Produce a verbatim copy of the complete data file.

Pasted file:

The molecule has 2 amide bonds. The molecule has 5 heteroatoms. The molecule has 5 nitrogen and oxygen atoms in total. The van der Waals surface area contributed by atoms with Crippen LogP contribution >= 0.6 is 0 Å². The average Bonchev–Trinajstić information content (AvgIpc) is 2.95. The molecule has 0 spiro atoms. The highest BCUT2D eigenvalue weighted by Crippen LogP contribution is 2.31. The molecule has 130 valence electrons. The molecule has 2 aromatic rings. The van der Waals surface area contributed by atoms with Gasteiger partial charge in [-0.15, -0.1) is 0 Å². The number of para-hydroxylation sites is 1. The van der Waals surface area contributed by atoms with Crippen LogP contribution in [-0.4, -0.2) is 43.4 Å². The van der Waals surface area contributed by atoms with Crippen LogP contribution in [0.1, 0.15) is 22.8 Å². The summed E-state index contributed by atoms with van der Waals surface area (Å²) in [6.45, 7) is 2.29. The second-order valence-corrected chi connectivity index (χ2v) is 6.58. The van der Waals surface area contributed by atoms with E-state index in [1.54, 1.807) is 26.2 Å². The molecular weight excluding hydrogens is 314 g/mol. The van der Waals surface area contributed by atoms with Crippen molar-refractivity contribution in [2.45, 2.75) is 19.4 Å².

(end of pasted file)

The molecule has 2 amide bonds. The molecule has 5 heteroatoms. The molecule has 5 nitrogen and oxygen atoms in total. The van der Waals surface area contributed by atoms with Crippen LogP contribution >= 0.6 is 0 Å². The average Bonchev–Trinajstić information content (AvgIpc) is 2.95. The molecule has 0 spiro atoms. The highest BCUT2D eigenvalue weighted by Crippen LogP contribution is 2.31. The molecule has 130 valence electrons. The molecule has 2 aromatic rings. The van der Waals surface area contributed by atoms with Gasteiger partial charge in [-0.15, -0.1) is 0 Å². The number of para-hydroxylation sites is 1. The van der Waals surface area contributed by atoms with Crippen LogP contribution in [-0.4, -0.2) is 43.4 Å². The van der Waals surface area contributed by atoms with Crippen LogP contribution in [0.1, 0.15) is 22.8 Å². The summed E-state index contributed by atoms with van der Waals surface area (Å²) in [6.45, 7) is 2.29. The second-order valence-corrected chi connectivity index (χ2v) is 6.58. The van der Waals surface area contributed by atoms with E-state index in [1.54, 1.807) is 26.2 Å². The molecular weight excluding hydrogens is 314 g/mol. The van der Waals surface area contributed by atoms with Crippen molar-refractivity contribution in [2.45, 2.75) is 19.4 Å².